How to save your clients’ ‘Benjamins’

How to save your clients’ ‘Benjamins’


Does anybody out there remember taxes? You know, those things that Benjamin Franklin said were one of life’s two certainties, along with death.

Well, if they don’t ring a bell, you may want to start paying more attention in the second half.

“2023 is ripe with shiny objects to distract advisors: inflation, debt ceiling, recession, artificial intelligence. No one is talking about taxes,” said Robert Pearl, wealth advisor at SageView Advisory Group.

Several major provisions of the Tax Cuts and Jobs Act of 2017 will sunset by the end of 2025. Tack that uncertainty onto next year’s presidential election and the market has no idea what personal income taxes will look like in the next few years.

“I’m not a tax alarmist. I do not believe taxes will skyrocket in the future. I just find it hard to believe that taxes will be lower in the future than they are today,” Pearl said. “The old saying, a bird in the hand is worth two in the bush, comes to mind with our current tax structure.”

Pearl’s not alone in his ornithological outlook. Retirement expert Ed Slott is also urging advisors and their clients to start scooping up those proverbial birds with both hands instead of waiting for the tax man to come around.

In Slott’s view, changes ushered in by the SECURE Act have diminished the value of individual retirement accounts for passing a nest egg to the next generation. The bill set a time limit of 10 years for most beneficiaries to liquidate an inherited IRA, causing IRAs to “stink” (to use Slott’s highly technical vernacular) as a way to transfer wealth.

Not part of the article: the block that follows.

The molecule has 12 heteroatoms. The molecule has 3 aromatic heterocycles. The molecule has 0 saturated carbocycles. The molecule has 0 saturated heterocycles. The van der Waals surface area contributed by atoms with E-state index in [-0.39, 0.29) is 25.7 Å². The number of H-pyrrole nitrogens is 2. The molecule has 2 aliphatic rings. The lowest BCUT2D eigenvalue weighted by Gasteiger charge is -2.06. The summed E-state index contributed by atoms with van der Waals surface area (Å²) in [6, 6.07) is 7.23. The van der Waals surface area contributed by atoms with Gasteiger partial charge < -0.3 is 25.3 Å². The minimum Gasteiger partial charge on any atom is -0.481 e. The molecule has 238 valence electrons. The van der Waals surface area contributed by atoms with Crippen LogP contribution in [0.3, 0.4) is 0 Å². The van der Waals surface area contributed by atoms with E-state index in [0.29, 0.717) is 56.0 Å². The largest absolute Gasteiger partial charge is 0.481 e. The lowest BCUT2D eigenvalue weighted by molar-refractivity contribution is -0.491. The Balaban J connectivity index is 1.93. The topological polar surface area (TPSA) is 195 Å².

The new time limit not only undermines IRAs’ usefulness for estate planning, it also causes inheritors to incur unwanted tax hits when they take required minimum distributions. The money was originally put into IRAs on a tax-deferred basis, so the government will get its share when the funds are withdrawn, and most likely at a higher rate, Slott said.

“Get it out at the lowest tax rate,” he said. “It’s a bargain now. Taxes are on sale.”

Slott recommends pulling money from traditional IRAs and allocating it to a Roth IRA or life insurance, where it can grow until being withdrawn tax-free.

The threat of higher taxes ahead also figures into Social Security guru Mary Beth Franklin’s suggestion that advisors might want to do some stress testing of their clients’ accounts sometime in the second half in case Uncle Sam is forced to do some budget balancing.

“With clients who are 55 and younger, advisors may want to stress-test their retirement income plan by calculating what a 20% cut in Social Security benefits might do to their overall retirement income plan,” said Franklin (no relation to the founding father).

For the record, Franklin doesn’t believe current and near-retirees will suffer benefit cuts. The more likely result, in her view, is that more of their Social Security benefits will become subject to income taxes or that the government will alter the way cost-of-living adjustments are calculated.

Seriously, folks, listen up if you know what’s good for you and your clients.

You know what they say: A Franklin saved is a Franklin earned.

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